The Greatest Praise of All

“…And all the mighty hand, and all the great awe, which Moshe performed before the eyes of all Israel…” – Devarim 32:10

The final verses of the Torah describe the remarkable person of Moshe, his unparalleled level of prophecy and his unmatched accomplishments. Rashi adds that the words, “which Moshe performed before the eyes of all of Israel,” refer to yet another one of Moshe’s achievements, namely, that “His heart emboldened him up to smash the Luchos before their eyes, as it is written, ‘and I shattered them before your eyes’ (Devarim 9:17).”

The Greatest Praise of All

Now it was certainly daring of Moshe to break the Luchos, the tablets that G-d Himself formed and inscribed. However, according to Rashi’s explanation, the greatness referred to here is not only that he broke the Luchos, but also that he did so boldly, “before the eyes of all Israel.” What was the great “boldness of heart” inherent in breaking the Luchos in sight of Bnei Yisrael? And why does the Torah regard this as the pinnacle of Moshe’s achievements?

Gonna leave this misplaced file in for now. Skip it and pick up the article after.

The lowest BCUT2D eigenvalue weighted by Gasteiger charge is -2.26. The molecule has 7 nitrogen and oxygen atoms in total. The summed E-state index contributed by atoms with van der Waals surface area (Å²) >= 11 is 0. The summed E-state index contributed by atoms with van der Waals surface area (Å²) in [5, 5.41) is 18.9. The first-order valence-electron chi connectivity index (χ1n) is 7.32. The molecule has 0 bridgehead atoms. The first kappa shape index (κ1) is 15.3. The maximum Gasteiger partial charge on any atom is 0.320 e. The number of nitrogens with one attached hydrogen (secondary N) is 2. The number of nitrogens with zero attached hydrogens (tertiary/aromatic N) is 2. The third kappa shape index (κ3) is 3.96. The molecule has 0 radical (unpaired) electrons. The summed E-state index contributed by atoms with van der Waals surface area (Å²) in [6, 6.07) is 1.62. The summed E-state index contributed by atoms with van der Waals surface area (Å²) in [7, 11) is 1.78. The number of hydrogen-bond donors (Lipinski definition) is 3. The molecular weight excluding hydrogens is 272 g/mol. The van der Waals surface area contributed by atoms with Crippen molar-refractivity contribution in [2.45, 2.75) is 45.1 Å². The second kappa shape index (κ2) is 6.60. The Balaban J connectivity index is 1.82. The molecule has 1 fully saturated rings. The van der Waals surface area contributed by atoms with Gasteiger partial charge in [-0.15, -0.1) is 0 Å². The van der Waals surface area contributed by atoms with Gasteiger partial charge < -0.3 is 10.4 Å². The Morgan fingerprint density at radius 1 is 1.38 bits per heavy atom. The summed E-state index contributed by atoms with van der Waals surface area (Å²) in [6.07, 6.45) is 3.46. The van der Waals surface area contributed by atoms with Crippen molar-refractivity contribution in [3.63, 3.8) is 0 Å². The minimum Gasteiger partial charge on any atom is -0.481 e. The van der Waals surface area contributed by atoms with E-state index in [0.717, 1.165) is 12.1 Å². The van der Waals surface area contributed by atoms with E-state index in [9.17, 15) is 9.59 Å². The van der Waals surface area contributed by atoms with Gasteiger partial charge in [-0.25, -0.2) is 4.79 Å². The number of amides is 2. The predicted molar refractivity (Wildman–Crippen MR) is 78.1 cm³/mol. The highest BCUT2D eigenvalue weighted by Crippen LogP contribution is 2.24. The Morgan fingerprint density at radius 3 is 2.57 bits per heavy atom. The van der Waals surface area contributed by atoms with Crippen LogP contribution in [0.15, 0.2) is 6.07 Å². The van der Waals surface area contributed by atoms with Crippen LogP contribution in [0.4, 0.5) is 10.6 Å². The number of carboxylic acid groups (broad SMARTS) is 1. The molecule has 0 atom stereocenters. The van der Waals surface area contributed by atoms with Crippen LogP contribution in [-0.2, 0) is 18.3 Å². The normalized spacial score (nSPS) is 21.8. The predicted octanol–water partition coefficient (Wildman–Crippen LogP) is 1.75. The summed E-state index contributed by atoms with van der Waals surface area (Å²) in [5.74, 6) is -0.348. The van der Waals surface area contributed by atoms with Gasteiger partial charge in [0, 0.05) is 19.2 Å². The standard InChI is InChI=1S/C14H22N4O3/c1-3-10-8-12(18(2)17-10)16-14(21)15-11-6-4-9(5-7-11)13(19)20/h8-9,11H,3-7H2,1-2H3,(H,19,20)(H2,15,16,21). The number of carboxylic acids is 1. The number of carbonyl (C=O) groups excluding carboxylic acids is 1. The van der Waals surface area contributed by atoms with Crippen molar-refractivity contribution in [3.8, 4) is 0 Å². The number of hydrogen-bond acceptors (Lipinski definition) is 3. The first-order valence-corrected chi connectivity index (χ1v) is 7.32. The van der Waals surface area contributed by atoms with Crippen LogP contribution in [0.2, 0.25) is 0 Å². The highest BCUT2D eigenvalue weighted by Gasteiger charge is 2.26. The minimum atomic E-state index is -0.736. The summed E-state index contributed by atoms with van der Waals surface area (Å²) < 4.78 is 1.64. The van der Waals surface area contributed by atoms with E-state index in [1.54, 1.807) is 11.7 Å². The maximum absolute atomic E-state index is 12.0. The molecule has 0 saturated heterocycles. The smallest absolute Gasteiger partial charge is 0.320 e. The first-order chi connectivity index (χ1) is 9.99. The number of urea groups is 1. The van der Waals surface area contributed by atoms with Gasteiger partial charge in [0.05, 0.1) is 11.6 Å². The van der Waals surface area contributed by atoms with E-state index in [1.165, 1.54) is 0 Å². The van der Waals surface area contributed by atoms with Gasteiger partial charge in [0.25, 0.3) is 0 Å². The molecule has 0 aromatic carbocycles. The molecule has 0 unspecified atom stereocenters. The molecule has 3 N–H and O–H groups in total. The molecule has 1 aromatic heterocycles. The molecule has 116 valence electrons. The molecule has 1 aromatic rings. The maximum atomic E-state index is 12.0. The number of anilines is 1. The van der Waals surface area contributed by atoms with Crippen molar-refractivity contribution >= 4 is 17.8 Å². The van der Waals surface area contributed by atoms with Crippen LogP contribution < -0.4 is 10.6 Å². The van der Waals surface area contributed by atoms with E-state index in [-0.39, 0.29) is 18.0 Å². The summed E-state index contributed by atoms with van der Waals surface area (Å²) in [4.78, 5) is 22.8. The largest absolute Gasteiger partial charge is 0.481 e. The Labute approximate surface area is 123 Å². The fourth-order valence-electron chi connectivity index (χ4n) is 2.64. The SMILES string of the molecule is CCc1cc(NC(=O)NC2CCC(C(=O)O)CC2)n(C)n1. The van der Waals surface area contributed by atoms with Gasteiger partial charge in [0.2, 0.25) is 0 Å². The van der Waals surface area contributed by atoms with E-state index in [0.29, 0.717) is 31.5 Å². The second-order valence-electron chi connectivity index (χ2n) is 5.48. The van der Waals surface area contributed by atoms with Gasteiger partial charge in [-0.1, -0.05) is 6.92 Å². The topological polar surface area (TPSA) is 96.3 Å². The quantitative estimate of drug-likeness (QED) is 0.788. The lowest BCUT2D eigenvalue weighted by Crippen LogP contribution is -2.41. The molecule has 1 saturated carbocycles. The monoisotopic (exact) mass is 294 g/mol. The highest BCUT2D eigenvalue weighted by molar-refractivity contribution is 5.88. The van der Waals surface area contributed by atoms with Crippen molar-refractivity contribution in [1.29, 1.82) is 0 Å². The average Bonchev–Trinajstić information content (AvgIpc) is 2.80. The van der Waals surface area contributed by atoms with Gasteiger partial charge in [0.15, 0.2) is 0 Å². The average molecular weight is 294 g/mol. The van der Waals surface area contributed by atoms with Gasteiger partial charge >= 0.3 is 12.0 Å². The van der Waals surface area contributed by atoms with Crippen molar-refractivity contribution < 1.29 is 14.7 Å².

Why, in fact, did Moshe break the Luchos so publically? In addition to his reasons for actually breaking the Luchos (see Rashi on Shemos 32:19 and 34:1), Moshe chose to smash them in the presence of the entire nation in the hope that this would move them to truly regret having made and worshipped the Golden Calf. He was certain that by demonstrating that their actions made necessary the destruction of the holy Luchos, Bnei Yisrael would realize the severity of what they had done and they would immediately repent.

This conviction, says Rashi, demonstrated “boldness of heart,” for such faith in Bnei Yisrael was radical and revolutionary. Despite knowing Bnei Yisrael’slowly state, seeing that only a few short weeks after G-d’s great revelation at Sinai they already stumbled in such a grave sin, Moshe still believed in their inherent devotion to G-d! He trusted that by demonstrating to them that transgressing the Torah severs a Jew’s relationship with G-d, they will immediately regret and abandon their sinful ways.

This faith in the Jewish people, explains Rashi, was Moshe’s greatest virtue, more so than any other of his merits and accomplishments!

—Toras Menachem, vol. 45, pp. 92-95

 

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